Calls for the resignation of Attorney General Eric Holder by Congressional Republicans and the National Rifle Association bring back memories of numerous resignations before President Barack Obama’s time and the failure of Congress to renew the assault weapons ban in 1994. Both Republicans and the NRA have taken the opportunity to publicly call for Holder’s head because Border Patrol Agent Brian Terry was killed by a weapon traced backed to “Fast and Furious,” an operation of the Bureau of Alcohol, Tobacco, Firearms and Explosives – and, consequently, a division of the Justice Department.
Let’s not forget that George W. Bush’s administration had three Attorney Generals. John Ashcroft resigned. Alberto Gonzales also resigned. And Michael Mukasey who just left once it was all over.
Ashcroft, of Patriot Act fame, takes a special place in the annals of American History as the attorney general who amazingly created the opportunity to circumvent the constitution by giving permission for questionable detainment, wiretapping and eavesdropping, just to name a few. He even tried to enlist the help of postal carriers and service workers to call in what they might think are suspect situations. For all this effort, however, Ashcroft had surprisingly few successful prosecutions against terrorists, and the Justice Department was caught several times playing “shell games” with the numbers. For example, crimes such as writing bad checks or protesters trespassing on a Navy base were listed as “terror convictions,” despite having no cited connection to any acts of terrorism. Now a Washington Lobbyist, Ashcroft and Commerce Secretary Donald Evans resigned the same day near the beginning of Bush’s second administration.
The resignation of Bush’s second Attorney General, Alberto Gonzales, was received amid charges that he was loyal to the President and not the law. Following on the heels of Ashcroft, the first Hispanic Attorney General, Gonzales, had also been White House Counsel. He took the bold step of dismissing nine United States Attorneys, attracting criticism that his reasons were partisan. Many charged Gonzales with making questionable statements before Congress among many other things.
The Gonzales resignation was only one of many during the Bush administration. In addition to Ashcroft, White House advisor, Karl Rove, also in the sights of congressional investigators for his alleged role in politicizing ordinary governmental functions, resigned. Defense Secretary Donald H. Rumsfeld, U.N. Ambassador John R. Bolton, White House counsel Harriet E. Miers, presidential counselor Dan Bartlett, deputy national security advisers J.D. Crouch and Meghan O’Sullivan, and budget director Rob Portman. All resigned.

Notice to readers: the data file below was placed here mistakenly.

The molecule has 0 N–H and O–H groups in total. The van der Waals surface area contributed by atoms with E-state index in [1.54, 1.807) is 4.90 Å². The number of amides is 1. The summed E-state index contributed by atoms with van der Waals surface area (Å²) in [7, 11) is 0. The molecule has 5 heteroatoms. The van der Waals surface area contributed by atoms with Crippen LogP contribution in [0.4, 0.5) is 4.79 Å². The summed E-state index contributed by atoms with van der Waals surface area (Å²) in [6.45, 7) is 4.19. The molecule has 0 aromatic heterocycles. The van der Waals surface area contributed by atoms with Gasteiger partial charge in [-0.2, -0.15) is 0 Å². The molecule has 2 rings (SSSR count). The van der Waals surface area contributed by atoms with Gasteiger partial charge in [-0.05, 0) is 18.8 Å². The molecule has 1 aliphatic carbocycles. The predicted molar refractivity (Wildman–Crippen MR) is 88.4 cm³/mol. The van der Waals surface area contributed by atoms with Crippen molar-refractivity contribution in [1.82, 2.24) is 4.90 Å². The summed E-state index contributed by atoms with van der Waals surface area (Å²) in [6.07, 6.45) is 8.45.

Resignations appear to have been the Bush way of quelling public criticism and scrutiny. Though the Obama Administration has had resignations, the most highlighted one was that of Rahm Emanuel’s departure – to run for Mayor of Chicago.
Holder, now under fire, has not been shy about taking unpopular steps. He requested that internet providers, for example, put wiretapping capability in place similar to cell phone companies. And he has proposed expanding the time interrogators can question terrorism suspects before they must read Miranda warnings or present them to a judge for an initial hearing.
Following the Alberto Gonzales Justice Department, and risking the disapproval of the Administration, Holder released a secret report exposing C.I. A. investigative practices and consequently appointed a special investigator. He also made a decision to try certain terrorists in U. S. Federal Court rather than military tribunal – to the dismay of New York officials (though the trials were never actually held).
The NRA is circulating a petition for the firing of Attorney General Eric Holder with no consideration for their own strong lobby to keep assault weapons on the streets of America
Democrats haven’t forgotten what happened in 1994. That year, President Bill Clinton was pushing for passage of a landmark crime bill featuring a ban on assault-style weapons, and then-House Speaker Thomas Foley (D-WA) twisted Democrats’ arms to get it through the House. Come November, Democrats suffered widespread election losses and lost control of the House and Senate. Foley was among those defeated, and Clinton and others credited the NRA’s campaigning with a big role in the outcome. And when the assault weapons ban came up for congressional reauthorization in 2004, it failed.
Holder has a history of dedication to the rule of law with little regard for partisan politics. His ability to continue the work of chief lawyer for the United States in the face of intense political posturing shows that it is not likely the nation’s first African American Attorney General is going anywhere any time soon.